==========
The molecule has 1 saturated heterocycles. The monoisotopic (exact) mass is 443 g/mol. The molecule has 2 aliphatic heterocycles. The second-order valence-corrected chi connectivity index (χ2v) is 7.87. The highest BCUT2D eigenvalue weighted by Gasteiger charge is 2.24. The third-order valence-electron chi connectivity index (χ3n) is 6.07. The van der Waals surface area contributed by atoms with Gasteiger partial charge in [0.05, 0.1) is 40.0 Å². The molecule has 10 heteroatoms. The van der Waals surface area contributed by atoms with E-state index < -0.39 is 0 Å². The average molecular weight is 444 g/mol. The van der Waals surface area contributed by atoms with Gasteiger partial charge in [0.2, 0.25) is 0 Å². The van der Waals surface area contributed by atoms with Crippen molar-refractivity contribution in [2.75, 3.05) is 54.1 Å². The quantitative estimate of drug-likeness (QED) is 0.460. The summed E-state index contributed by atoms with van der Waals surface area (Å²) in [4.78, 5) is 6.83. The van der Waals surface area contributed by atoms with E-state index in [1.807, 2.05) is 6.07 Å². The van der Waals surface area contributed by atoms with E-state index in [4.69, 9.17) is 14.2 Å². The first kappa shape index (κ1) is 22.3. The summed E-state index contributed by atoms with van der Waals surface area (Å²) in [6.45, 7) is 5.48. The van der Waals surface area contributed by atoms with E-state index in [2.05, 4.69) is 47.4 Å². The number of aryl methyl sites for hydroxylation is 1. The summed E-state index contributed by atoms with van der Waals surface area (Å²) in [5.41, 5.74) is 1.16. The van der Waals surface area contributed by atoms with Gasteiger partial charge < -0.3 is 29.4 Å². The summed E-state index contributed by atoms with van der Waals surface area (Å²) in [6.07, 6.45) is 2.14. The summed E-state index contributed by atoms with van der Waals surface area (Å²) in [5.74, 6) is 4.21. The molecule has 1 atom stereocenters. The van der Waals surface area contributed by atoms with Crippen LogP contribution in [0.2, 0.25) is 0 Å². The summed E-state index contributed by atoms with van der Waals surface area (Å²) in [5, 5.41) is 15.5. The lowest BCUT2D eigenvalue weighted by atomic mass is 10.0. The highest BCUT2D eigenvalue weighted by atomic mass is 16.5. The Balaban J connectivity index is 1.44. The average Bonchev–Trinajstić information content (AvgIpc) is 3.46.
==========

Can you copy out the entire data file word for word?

The molecule has 1 saturated heterocycles. The monoisotopic (exact) mass is 443 g/mol. The molecule has 2 aliphatic heterocycles. The second-order valence-corrected chi connectivity index (χ2v) is 7.87. The highest BCUT2D eigenvalue weighted by Gasteiger charge is 2.24. The third-order valence-electron chi connectivity index (χ3n) is 6.07. The van der Waals surface area contributed by atoms with Gasteiger partial charge in [0.05, 0.1) is 40.0 Å². The molecule has 10 heteroatoms. The van der Waals surface area contributed by atoms with E-state index < -0.39 is 0 Å². The average molecular weight is 444 g/mol. The van der Waals surface area contributed by atoms with Gasteiger partial charge in [0.2, 0.25) is 0 Å². The van der Waals surface area contributed by atoms with Crippen molar-refractivity contribution in [2.75, 3.05) is 54.1 Å². The quantitative estimate of drug-likeness (QED) is 0.460. The summed E-state index contributed by atoms with van der Waals surface area (Å²) in [4.78, 5) is 6.83. The van der Waals surface area contributed by atoms with E-state index in [1.807, 2.05) is 6.07 Å². The van der Waals surface area contributed by atoms with E-state index in [4.69, 9.17) is 14.2 Å². The first kappa shape index (κ1) is 22.3. The summed E-state index contributed by atoms with van der Waals surface area (Å²) in [6.45, 7) is 5.48. The van der Waals surface area contributed by atoms with E-state index in [2.05, 4.69) is 47.4 Å². The number of aryl methyl sites for hydroxylation is 1. The summed E-state index contributed by atoms with van der Waals surface area (Å²) in [5.41, 5.74) is 1.16. The van der Waals surface area contributed by atoms with Gasteiger partial charge < -0.3 is 29.4 Å². The summed E-state index contributed by atoms with van der Waals surface area (Å²) in [6.07, 6.45) is 2.14. The summed E-state index contributed by atoms with van der Waals surface area (Å²) in [5.74, 6) is 4.21. The molecule has 1 atom stereocenters. The van der Waals surface area contributed by atoms with Crippen LogP contribution in [0.2, 0.25) is 0 Å². The summed E-state index contributed by atoms with van der Waals surface area (Å²) in [5, 5.41) is 15.5. The lowest BCUT2D eigenvalue weighted by atomic mass is 10.0. The highest BCUT2D eigenvalue weighted by atomic mass is 16.5. The Balaban J connectivity index is 1.44. The average Bonchev–Trinajstić information content (AvgIpc) is 3.46.